Hope for more democracy, for a rule of law, reconciliation and an end to impunity
Sri Lanka’s authoritarian President Rajapaksa loses elections
The Society for Threatened Peoples (STP) welcomes the change of government in Sri Lanka and has expressed the hope that there will finally be more democracy, a rule of law and a reconciliation in the island nation. "The defeat of the authoritarian and corrupt President Mahinda Rajapaksa is a great victory for democracy and a sign of hope for a credible new beginning," said Ulrich Delius, the STP's Asia-consultant, in Göttingen on Friday. "Sri Lanka's minorities, who have been suffering from decades of civil war and exclusion, can only benefit. It is now in the hands of the new president Maithripala Sirisena to show that Sri Lanka is able to get rid of its negative image as a pariah state in southern Asia. We hope that the new president will keep to his promise and that those who are responsible for the war crimes during the civil war from 1983 to 2009 will be held accountable. "The incumbent President Rajapaksa had accepted his defeat in yesterday's elections on Friday morning.
The new president is facing mammoth tasks. He will have to fight corruption and nepotism, finally guarantee civil rights and freedom of the press. Also, the country must open up its domestic and foreign policy. "We hope that Sirisena will remember that he owes his election victory to the fact that he was supported by the ethnic and religious minorities," said Delius. "Many of the Tamils, Muslims and Christians have faith in the former minister and thus voted for him." The election winner, who belongs to the Sinhalese majority, was however partly responsible for the discriminative politics of President Rajapaksa until his resignation from his position as Minister of Health in November 2014.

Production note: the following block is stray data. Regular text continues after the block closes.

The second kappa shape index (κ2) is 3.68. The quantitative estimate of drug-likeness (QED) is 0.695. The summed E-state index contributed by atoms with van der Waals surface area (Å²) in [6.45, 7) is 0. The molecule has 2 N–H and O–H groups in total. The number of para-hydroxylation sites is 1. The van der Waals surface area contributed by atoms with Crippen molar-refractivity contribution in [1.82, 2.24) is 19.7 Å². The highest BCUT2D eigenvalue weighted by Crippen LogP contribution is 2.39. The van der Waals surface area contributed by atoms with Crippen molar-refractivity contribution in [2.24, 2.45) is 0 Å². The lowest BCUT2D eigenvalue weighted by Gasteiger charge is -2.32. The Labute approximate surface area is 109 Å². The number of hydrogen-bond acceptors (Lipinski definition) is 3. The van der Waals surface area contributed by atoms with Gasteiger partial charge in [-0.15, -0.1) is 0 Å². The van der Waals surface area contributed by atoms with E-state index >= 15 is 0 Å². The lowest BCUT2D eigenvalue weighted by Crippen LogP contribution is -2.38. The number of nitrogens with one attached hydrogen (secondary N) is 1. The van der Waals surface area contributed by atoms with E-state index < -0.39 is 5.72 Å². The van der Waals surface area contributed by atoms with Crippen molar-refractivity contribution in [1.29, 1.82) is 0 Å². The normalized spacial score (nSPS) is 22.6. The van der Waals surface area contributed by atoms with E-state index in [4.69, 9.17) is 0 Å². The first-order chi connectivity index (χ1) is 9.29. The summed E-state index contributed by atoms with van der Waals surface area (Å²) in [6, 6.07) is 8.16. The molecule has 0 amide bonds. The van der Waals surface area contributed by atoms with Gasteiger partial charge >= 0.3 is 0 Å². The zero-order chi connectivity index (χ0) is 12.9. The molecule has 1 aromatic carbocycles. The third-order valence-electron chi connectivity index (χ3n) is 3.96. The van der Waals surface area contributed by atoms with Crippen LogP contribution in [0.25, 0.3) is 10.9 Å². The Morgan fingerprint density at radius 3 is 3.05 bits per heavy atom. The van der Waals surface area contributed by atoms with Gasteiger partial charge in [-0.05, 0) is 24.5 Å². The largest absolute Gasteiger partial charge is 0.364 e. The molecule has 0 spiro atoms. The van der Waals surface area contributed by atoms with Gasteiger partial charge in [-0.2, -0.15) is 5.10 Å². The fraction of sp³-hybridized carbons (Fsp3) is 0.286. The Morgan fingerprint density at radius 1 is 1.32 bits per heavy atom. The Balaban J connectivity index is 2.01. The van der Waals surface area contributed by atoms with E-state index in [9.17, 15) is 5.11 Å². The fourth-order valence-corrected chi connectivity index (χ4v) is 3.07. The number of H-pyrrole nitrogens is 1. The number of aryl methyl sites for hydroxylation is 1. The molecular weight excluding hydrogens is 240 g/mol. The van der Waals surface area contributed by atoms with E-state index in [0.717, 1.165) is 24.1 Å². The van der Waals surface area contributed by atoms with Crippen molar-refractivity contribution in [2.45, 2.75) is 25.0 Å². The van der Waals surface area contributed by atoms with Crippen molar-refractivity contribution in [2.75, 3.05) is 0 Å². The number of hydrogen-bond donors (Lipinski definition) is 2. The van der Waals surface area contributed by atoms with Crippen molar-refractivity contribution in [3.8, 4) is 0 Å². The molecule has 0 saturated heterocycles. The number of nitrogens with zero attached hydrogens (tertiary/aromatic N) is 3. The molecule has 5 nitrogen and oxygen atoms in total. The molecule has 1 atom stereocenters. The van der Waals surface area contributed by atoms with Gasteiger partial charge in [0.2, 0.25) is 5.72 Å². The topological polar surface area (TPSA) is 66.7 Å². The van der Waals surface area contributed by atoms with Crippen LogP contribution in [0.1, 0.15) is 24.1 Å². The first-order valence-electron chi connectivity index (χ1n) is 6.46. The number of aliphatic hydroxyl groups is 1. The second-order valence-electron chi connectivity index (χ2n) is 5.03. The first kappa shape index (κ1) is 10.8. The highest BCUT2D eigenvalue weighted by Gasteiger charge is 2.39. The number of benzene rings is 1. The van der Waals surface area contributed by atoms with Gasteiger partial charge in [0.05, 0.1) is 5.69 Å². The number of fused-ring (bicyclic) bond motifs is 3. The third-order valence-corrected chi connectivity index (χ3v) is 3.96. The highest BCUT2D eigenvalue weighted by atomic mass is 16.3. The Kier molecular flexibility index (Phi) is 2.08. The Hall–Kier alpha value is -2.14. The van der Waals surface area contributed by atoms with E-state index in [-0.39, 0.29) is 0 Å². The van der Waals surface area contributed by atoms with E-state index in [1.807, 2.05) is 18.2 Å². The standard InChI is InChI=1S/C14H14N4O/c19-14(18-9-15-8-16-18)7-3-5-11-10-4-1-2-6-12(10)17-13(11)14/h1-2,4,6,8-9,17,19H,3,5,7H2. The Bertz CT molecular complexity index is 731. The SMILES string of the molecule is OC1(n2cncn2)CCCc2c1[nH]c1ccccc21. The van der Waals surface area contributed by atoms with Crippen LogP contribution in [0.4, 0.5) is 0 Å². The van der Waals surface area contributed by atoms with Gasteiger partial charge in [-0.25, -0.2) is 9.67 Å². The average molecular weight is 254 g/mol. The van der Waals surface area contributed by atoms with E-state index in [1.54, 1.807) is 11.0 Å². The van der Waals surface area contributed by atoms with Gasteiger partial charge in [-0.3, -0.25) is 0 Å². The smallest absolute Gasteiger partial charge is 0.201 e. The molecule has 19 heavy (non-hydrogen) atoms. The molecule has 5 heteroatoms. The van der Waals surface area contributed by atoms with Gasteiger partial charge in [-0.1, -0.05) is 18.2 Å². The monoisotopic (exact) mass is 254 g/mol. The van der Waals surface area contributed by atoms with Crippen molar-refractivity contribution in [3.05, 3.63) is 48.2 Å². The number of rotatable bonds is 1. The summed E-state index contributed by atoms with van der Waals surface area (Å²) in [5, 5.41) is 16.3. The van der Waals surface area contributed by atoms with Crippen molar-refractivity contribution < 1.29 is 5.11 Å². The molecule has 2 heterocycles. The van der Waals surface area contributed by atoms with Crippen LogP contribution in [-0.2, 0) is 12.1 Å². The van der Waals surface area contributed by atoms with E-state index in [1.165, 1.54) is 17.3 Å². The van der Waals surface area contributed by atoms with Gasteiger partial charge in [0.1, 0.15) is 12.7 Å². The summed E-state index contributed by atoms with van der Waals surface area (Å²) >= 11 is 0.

The new president will have to take measures against the growing influence of radical nationalist organizations such as the Buddhist movement Bodu Bala Sena (BBS), which are raising concerns in many neighboring countries. The BBS had massively supported President Rajapaksa during the campaign, spreading hate slogans mostly against Muslims. Also, the movement will continue to fight against a liberalization of public life. "The Pope's visit next Monday is the first test for the new president," said Delius. "Pope Francis will surely call for sustainable reconciliations between the warring groups of the Tamils and the Sinhalese – and for an end to the exclusion of minorities."
Ulrich Delius, head of STP's Asia department, is available for further questions: +49 551 49906 27 or firstname.lastname@example.org.
Header Photo: President Mahinda Rajapaksa/Flickr